Former Alabama offensive lineman Danny Holcombe, like most fathers, gave his son advice from time to time as he grew up.
Some of it was simple — ‘If you look good, you play good.’ — but that doesn’t mean his son didn’t take it to heart.
On game days, Alabama linebacker Keith Holcombe puts on his pads, cleats and his crimson jersey just like everyone else on the team, but he adds a little something extra for his dad. He wears eye black.
“I mean I’m not the biggest guy, so I gotta improve on my intimidation factor,” Holcombe said. “I put a little bit of eye black on to help with that.”
On Saturday, Holcombe recorded a career-high in tackles (four solo and two assists) against the Kent State Golden Flashes. Fellow linebacker Reuben Foster finished with two solo tackles and five assists and was the only one who had a hand in more tackles than Holcombe.
Defensive lineman Jonathan Allen said Holcombe will rotate in with the first team defense during practice sometimes, but when he does, the defense doesn’t miss a beat.
Holcombe is only a redshirt sophomore now, but Allen already views him as one of the next great linebackers who will step up to lead Alabama’s defense one day.
“He’s a very influential guy, I guess would be a good word to use,” Allen said. “A lot of guys can rally around him and follow him. He’s just a natural-born leader.”
Holcombe isn’t just leading the young guys; he’s having an effect on current team leaders like Foster.
“He’s just got one speed,” Foster said. “He motivates me. He’s got one speed. He don’t let nothing get him down. I’ve never seen someone like that.”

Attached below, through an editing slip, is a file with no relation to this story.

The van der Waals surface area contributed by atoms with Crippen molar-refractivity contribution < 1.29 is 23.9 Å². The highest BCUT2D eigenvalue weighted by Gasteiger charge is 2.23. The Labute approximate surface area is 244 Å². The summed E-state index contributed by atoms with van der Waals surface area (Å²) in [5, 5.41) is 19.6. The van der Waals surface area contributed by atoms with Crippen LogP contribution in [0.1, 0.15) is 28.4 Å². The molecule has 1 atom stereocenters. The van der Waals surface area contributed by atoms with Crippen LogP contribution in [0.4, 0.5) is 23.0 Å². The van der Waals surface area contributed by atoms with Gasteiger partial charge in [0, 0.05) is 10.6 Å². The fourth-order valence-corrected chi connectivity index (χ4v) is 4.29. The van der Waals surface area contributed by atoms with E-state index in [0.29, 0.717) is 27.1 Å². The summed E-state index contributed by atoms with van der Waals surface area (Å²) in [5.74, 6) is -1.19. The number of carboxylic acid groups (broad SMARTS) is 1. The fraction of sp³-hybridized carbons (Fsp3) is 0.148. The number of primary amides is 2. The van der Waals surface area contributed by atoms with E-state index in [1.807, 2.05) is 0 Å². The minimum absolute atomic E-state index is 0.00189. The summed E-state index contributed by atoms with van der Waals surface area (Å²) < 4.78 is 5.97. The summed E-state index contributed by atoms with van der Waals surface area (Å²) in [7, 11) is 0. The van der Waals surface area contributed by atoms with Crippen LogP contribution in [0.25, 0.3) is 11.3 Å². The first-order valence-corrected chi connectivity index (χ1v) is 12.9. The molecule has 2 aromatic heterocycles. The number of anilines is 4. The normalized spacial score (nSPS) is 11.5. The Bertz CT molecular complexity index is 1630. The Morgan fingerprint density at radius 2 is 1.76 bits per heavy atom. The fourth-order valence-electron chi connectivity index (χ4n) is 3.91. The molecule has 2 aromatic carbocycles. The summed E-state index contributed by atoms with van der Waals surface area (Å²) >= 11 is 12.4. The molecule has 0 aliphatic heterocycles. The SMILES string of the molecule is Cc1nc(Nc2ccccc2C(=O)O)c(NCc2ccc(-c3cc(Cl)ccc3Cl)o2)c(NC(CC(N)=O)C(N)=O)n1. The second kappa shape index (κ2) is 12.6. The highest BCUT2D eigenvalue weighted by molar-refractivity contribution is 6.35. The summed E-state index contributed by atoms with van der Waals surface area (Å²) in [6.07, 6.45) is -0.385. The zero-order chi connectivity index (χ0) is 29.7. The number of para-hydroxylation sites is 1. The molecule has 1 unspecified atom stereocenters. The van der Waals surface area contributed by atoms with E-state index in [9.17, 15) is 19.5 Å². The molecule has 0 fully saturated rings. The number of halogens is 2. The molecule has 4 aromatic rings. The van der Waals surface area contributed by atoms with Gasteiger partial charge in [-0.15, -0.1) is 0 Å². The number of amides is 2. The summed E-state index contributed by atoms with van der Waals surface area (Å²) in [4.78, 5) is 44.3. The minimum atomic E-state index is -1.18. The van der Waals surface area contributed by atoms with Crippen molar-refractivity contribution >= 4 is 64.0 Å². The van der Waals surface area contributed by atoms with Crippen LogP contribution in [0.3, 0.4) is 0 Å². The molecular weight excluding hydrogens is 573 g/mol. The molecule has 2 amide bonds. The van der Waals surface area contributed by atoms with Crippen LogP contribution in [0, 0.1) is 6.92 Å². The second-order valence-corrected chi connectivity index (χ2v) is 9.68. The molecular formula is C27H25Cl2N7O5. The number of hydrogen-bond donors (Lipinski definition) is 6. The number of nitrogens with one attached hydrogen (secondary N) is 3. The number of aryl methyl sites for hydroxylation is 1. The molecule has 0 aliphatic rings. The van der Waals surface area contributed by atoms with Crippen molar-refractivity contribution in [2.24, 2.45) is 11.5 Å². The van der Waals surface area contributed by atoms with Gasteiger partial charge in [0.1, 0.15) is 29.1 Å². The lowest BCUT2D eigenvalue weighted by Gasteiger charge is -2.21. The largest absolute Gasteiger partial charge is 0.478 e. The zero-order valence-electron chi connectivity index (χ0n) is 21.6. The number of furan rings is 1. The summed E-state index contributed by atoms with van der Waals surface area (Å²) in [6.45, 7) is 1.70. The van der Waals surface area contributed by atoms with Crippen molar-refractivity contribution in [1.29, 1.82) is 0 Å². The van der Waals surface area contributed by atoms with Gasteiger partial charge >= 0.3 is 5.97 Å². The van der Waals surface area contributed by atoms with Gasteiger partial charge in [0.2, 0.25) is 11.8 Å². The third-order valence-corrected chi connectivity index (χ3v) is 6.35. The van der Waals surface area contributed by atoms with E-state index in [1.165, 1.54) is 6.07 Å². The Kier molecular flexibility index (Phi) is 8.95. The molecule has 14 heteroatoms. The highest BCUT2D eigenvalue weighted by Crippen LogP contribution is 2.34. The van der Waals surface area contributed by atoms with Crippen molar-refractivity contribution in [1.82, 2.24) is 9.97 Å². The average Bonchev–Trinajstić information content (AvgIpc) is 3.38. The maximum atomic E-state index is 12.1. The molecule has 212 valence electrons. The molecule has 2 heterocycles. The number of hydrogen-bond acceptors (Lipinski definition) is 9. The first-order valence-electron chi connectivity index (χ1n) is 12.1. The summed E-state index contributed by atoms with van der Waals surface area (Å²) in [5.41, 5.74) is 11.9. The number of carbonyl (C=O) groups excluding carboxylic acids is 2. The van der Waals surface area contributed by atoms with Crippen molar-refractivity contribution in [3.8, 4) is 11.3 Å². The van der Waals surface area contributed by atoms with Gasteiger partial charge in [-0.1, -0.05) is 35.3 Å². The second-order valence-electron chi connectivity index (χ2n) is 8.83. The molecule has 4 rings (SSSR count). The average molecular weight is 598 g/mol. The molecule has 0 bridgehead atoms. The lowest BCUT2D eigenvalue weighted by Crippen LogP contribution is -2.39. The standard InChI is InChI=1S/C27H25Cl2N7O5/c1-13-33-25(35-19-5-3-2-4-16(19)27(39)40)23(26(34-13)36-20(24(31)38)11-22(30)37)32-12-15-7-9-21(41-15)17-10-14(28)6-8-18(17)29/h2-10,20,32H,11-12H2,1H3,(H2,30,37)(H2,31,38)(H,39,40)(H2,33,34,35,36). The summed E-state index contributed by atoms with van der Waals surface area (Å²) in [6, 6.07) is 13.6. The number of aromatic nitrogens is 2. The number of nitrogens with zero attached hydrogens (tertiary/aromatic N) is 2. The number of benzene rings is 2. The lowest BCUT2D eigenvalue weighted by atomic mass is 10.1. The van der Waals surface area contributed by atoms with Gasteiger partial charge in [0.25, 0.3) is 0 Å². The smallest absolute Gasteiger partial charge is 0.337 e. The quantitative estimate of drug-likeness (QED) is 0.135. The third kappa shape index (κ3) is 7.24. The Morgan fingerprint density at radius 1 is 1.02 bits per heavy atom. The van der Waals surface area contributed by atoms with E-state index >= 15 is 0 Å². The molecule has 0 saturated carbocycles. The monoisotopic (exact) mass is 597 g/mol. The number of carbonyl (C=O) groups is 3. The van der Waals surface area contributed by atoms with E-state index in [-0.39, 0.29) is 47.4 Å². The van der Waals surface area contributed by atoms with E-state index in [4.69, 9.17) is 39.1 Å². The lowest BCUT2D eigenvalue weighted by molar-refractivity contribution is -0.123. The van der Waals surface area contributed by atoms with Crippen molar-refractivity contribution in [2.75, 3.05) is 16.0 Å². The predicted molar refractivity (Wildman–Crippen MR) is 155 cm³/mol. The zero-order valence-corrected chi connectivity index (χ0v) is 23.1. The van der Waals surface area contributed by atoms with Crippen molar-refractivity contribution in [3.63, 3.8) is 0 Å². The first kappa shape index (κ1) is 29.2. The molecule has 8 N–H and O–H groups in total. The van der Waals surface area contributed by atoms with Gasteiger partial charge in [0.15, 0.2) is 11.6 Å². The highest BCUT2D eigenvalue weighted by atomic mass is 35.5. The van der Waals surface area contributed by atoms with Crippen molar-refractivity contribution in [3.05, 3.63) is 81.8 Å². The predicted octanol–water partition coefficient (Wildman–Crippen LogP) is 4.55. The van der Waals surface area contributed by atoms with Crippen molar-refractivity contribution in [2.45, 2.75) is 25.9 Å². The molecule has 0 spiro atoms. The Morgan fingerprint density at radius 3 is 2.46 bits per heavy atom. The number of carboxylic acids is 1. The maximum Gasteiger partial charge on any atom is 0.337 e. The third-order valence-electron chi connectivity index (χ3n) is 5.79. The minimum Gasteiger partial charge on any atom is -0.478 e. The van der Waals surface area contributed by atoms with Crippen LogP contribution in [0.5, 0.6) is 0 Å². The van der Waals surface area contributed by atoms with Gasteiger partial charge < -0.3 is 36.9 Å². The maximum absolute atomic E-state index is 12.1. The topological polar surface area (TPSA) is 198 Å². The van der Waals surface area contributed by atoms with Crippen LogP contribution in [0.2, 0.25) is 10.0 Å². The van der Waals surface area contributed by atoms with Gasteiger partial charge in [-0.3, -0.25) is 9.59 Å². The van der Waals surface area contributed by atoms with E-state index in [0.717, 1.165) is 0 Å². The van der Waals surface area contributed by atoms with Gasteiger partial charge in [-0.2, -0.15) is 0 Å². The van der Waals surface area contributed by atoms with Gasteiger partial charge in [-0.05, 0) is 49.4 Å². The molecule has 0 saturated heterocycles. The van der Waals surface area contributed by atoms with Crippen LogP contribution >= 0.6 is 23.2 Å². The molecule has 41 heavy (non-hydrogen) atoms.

To his teammates, Holcombe is just another guy who’s more than capable of making plays, but they know he walks out of the tunnel in Bryant-Denny Stadium with more than just eye black added to the standard gear.
He also wears an insulin pump to help manage his diabetes.
“Based on how he plays, you couldn’t even tell he has diabetes,” Allen said. “So, you have to give him a lot of credit.”
The local kid from Hillcrest High School has overcome more than just diabetes to realize his dream of playing both football and baseball for the Crimson Tide. He has also fought through injuries and hasn’t let concerns with playing time keep him from doing what he came here to do — have fun.
“I remember growing up with my family, we used to always go to the bonfire outside the library,” Holcombe said. “I just remember that from when I was very young. But I know come Saturday, it’s gonna be a great environment, great fans, and I can’t wait to get out there under the lights for an SEC game. It’s gonna be a lot of fun.”
Source:: The Crimson White Sports